Boss Tweed, New York City, and the Political Machine
Does democracy always foster moral success, or can the systems in place actually help those with devious intentions? To kick off our first episode of season three, Mary, Gary, and Eryn explore these questions by examining the life of Boss Tweed and why the backdrop of Gilded Age New York City was a perfect setup for the corrupt politician to seize power. How did Tweed manipulate each sector of society--from the police to groups of immigrants--to control an entire city?
Additional BRI Resources
The Story of “Boss” Tweed | BRI’s Homework Help Series
This first in our new Homework Help Evidence of History series tells the story of William "Boss" Tweed. Tracing his rise to political power in post Civil War New York City, a metropolis whose population was booming from an influx of European immigrants, this video explores the question of whether Tweed was a hero, a villain, or something in between. Examine the evidence and decide for yourself.
William “Boss” Tweed and Political Machines
By the end of this section, you will explain the similarities and differences between the political parties during the Gilded Age.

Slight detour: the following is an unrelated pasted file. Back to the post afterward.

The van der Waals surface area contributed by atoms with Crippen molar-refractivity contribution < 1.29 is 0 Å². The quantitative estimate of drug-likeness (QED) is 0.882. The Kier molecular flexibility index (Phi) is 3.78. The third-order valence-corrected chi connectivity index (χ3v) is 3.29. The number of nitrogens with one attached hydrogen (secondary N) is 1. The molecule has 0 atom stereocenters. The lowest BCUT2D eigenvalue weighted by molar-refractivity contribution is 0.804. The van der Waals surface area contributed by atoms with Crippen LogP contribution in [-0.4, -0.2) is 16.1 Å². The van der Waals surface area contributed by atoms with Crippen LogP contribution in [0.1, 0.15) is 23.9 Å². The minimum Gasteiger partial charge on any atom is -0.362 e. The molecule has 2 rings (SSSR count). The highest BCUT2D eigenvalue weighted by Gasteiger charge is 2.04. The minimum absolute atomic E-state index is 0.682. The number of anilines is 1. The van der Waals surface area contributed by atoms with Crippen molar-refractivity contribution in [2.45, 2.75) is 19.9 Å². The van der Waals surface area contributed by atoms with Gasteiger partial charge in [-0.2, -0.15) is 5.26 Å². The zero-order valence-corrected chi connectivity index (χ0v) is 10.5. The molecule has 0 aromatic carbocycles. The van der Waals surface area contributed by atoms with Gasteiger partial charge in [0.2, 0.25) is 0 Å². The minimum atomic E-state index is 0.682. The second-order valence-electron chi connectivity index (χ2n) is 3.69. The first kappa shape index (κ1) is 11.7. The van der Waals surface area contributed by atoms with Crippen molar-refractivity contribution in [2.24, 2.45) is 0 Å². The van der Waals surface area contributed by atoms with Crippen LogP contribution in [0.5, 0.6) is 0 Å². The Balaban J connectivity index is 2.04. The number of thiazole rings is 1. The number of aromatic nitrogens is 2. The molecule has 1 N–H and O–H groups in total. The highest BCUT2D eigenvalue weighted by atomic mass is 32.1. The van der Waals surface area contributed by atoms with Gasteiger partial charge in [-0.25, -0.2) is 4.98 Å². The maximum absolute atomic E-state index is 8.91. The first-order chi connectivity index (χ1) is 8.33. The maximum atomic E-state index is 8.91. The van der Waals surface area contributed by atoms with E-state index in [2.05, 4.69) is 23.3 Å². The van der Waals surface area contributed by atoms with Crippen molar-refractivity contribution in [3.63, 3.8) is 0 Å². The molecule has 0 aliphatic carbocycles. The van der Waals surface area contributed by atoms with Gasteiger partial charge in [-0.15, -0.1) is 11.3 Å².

Thomas Nast Takes on Boss Tweed | BRIdge from the Past: Art Across U.S. History
What is the role of the press in a democratic republic? In this video, Mary and Liz explore another one of Thomas Nast’s political cartoons, “The Tammany Tiger Loose" (1871). This striking image aided in the downfall of the corrupt de facto controller of the New York City Democratic Party, William “Boss” Tweed. Knowing both the positive and negative impact that Tweed had on NYC, do you believe Nast’s depiction of Tweed was fair?
“Boss” Tweed and Avarice
Students will explore the vice of greed in civil society in this lesson on civic virtue. Students will examine “Boss” Tweed and his corrupt New York political machine, and how the vice of greed affected politics and civil society. They will read a historical narrative and review a discussion guide and contemporary political cartoons by Thomas Nast. Students will also analyze vice by examining its opposites, contribution and philanthropy.